HIPAA Headache: Jail Time for Receptionist responsible for Breach - Protostar
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HIPAA Headache: Jail Time for Receptionist responsible for Breach

March 15th, 2019

The penalties for HIPAA violations by employees can be severe, especially those involving the theft of protected health information. HIPAA violations by employees can attract a fine of up to $250,000 with a maximum jail term of 10 years and a 2-year jail term for aggravated identity theft. And jail time is surprisingly more commonplace than most people realize for HIPAA violations.

Former New York Dental Receptionist to spend 2 – 6 years in jail for accessing and disclosing protected health information from her place of employment.

For 6 months, the aforementioned dental receptionist accessed patient information from the dental practice and provided it to a third party via unsecured email.  The third party then used the information for identity theft.

You don’t want to think that this scenario will ever happen to your practice or that your employees will ever go rogue. Unfortunately, something like this can happen again and without the right processes established or safeguards implemented, your ability to quickly and appropriately respond will most certainly be hindered.

Employees snooping through patient medical records or stealing patient information is a substantial risk that needs to be addressed within a practice.  Employee mistakes and malicious actions are one of the leading causes of reported data breaches to the federal government, resulting in HIPAA violations, fines and even criminal penalties.  We all too often see that Dental Practices have very limited, if no HIPAA Compliance Program implemented.  In fact, it is not uncommon to see practices that have never trained employees on HIPAA or have no written and implemented policies and procedures.

In today’s world, there is no excuse for not having a complete HIPAA Compliance Program.  If a Dental Practice is investigated by the Office for Civil Rights (OCR) of the Department of Health and Human Services and there is not an established HIPAA Compliance Program, the Dental Practice may be assessed a HIPAA Fine and/or a Corrective Action Plan. 

Here are a few simple steps to take to help prevent and mitigate an issue, such as the one above, from occurring.

Step 1: Develop appropriate HIPAA Policies and Procedures

I know, we are all busy and the last task anyone wants to do is sit down and write HIPAA Policies and Procedures.  It can be time consuming and a challenge when a practice doesn’t know and understand the regulations; however, in the scenario above, policies and procedures could actually be a necessary safeguard in the defense against a data breach lawsuit or an OCR investigation.  Dental practices must have written policies and procedures that define the appropriate use and disclosure of protected health information as well as processes for reviewing electronic access to patient information.  Your foundation to a strong HIPAA compliance program is a complete set of practice-specific policies and procedures.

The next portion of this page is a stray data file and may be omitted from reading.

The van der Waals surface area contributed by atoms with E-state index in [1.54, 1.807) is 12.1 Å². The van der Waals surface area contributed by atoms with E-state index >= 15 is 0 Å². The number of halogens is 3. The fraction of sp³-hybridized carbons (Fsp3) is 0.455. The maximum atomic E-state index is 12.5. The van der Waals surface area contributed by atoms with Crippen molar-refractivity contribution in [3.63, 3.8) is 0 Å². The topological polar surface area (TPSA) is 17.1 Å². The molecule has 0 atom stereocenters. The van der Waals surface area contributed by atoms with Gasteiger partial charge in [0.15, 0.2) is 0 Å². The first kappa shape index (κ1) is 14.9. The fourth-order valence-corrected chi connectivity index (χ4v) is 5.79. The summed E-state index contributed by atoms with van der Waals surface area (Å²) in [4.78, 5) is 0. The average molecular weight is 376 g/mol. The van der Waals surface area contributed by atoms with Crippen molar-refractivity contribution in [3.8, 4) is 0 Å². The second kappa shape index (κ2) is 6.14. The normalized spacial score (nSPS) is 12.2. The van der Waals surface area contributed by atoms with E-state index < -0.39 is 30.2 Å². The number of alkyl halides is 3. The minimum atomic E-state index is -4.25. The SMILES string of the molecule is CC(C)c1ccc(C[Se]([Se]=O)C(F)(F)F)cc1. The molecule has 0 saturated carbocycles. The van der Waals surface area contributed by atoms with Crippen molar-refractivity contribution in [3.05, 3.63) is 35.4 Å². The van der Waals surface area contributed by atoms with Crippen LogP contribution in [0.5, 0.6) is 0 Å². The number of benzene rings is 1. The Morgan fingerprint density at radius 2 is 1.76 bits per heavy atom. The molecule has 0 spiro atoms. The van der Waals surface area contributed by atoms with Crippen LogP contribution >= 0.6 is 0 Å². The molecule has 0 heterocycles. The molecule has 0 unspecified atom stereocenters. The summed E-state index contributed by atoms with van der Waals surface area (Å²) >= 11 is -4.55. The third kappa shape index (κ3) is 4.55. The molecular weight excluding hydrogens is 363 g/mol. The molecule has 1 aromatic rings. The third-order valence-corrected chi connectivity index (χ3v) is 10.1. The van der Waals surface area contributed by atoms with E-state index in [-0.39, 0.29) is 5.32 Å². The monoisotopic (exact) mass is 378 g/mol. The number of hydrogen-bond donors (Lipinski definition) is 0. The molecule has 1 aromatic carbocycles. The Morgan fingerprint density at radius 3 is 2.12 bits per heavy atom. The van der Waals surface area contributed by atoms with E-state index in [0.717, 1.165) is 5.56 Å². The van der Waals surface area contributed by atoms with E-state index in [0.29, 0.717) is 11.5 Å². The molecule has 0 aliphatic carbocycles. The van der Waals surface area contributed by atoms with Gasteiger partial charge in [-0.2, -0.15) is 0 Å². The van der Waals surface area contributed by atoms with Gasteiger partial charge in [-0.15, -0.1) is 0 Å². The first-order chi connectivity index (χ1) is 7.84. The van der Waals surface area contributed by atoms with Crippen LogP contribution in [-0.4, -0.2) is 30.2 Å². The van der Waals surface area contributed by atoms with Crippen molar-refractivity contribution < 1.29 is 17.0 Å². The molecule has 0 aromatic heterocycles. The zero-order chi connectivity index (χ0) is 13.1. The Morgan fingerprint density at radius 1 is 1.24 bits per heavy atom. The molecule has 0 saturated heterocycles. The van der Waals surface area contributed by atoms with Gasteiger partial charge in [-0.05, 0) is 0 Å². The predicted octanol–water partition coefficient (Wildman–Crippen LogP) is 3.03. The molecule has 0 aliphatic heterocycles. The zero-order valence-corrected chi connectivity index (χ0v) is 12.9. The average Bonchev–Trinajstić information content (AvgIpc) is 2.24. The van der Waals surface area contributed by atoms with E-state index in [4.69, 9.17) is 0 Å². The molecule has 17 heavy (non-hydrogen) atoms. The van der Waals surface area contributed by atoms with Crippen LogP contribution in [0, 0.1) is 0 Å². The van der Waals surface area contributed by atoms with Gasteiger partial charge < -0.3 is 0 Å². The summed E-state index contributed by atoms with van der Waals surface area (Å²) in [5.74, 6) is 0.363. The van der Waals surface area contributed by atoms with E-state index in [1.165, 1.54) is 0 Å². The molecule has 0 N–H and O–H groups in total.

Step 2: Apply Least-Privileged Access

Limiting information that a workforce member can see in an electronic system is an essential step to the protection of patient’s information.  Workforce members should only gain access to information on patients when it is needed to do their job.  For example, if an individual doesn’t have a business need to know a social security number, best practice would limit the social security number to the last 4 digits or block access all together.

Step 3: Conduct Information Activity Reviews on Audit Logs

Most software systems, especially electronic health records (EHR) programs, produce audit logs.  The audit logs provide information on when workforce members accessed specific patient’s electronic information and what they did in the chart (viewed, created, deleted, etc.).  HIPAA requires that these audit logs are regularly reviewed to ensure that the access to the patient’s information is appropriate and meets business needs.  If you are unsure or unaware of audit logs produced by your electronic systems, consider working with an IT Managed Service Provider that specializes in HIPAA.

Step 4: Employee Training

HIPAA training is one of the least popular tasks for a practice; however, it is an essential step in setting up your workforce as well as your practice for success.  Workforce members should have a high-level understanding of what the HIPAA regulations are and understand how your practice is protecting the information that is provided by your patients.  Annual HIPAA Training with periodic HIPAA educational updates throughout the year will keep HIPAA in the forefront of your workforce’s mind and support the protection of patient information.

Patient’s come to you to get care that they need.  They provide you with a lot of valuable information that they trust you are going to keep confidential and protect.  Don’t let your patients down and put your practice at risk by not taking time to comply with the HIPAA regulations.  They were established to protect the patients and the information they trust you with.  Take the time so you don’t end up on on the Wall of Shame.

Solving The Rest Of The Puzzle

Of course the steps above are not the only requirements of HIPAA. They are but one piece of a much bigger, much more complicated puzzle.  We’ve put together a handy (and free!) HIPAA Compliance Checklist to help organizations get started on their HIPAA Compliance journey, but when the stakes are as high as they are with HIPAA you may not want to go it alone.  Protostar offers a full HIPAA Compliance package to help organizations of all sizes obtain and maintain compliance.

Contact us today for  more information on how we help protect both your patients and your practice with HIPAA.

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